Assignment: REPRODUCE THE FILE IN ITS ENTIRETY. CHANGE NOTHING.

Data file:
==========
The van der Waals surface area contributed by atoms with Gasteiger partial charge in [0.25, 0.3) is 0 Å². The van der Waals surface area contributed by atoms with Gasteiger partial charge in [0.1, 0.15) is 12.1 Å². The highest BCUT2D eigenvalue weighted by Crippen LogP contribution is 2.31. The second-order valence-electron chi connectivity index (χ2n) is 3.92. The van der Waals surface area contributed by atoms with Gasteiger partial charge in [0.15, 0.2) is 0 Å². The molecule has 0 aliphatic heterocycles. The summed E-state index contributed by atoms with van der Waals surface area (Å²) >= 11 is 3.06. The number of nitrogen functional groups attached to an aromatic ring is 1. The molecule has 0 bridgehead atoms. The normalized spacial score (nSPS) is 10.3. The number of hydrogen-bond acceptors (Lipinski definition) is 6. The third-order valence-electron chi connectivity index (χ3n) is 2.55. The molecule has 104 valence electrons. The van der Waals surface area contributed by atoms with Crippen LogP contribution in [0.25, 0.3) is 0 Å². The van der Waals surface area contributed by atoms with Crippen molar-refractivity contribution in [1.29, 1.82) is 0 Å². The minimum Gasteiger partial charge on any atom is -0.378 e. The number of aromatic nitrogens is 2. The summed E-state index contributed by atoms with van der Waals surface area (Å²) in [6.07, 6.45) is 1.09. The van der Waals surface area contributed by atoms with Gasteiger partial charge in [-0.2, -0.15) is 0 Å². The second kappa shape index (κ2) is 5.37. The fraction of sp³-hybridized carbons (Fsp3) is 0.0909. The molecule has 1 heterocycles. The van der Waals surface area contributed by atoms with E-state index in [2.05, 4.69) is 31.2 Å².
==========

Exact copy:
The van der Waals surface area contributed by atoms with Gasteiger partial charge in [0.25, 0.3) is 0 Å². The van der Waals surface area contributed by atoms with Gasteiger partial charge in [0.1, 0.15) is 12.1 Å². The highest BCUT2D eigenvalue weighted by Crippen LogP contribution is 2.31. The second-order valence-electron chi connectivity index (χ2n) is 3.92. The van der Waals surface area contributed by atoms with Gasteiger partial charge in [0.15, 0.2) is 0 Å². The molecule has 0 aliphatic heterocycles. The summed E-state index contributed by atoms with van der Waals surface area (Å²) >= 11 is 3.06. The number of nitrogen functional groups attached to an aromatic ring is 1. The molecule has 0 bridgehead atoms. The normalized spacial score (nSPS) is 10.3. The number of hydrogen-bond acceptors (Lipinski definition) is 6. The third-order valence-electron chi connectivity index (χ3n) is 2.55. The molecule has 104 valence electrons. The van der Waals surface area contributed by atoms with Crippen LogP contribution in [0.25, 0.3) is 0 Å². The van der Waals surface area contributed by atoms with Crippen molar-refractivity contribution in [1.29, 1.82) is 0 Å². The minimum Gasteiger partial charge on any atom is -0.378 e. The number of aromatic nitrogens is 2. The summed E-state index contributed by atoms with van der Waals surface area (Å²) in [6.07, 6.45) is 1.09. The van der Waals surface area contributed by atoms with Gasteiger partial charge in [-0.2, -0.15) is 0 Å². The second kappa shape index (κ2) is 5.37. The fraction of sp³-hybridized carbons (Fsp3) is 0.0909. The molecule has 1 heterocycles. The van der Waals surface area contributed by atoms with E-state index in [2.05, 4.69) is 31.2 Å².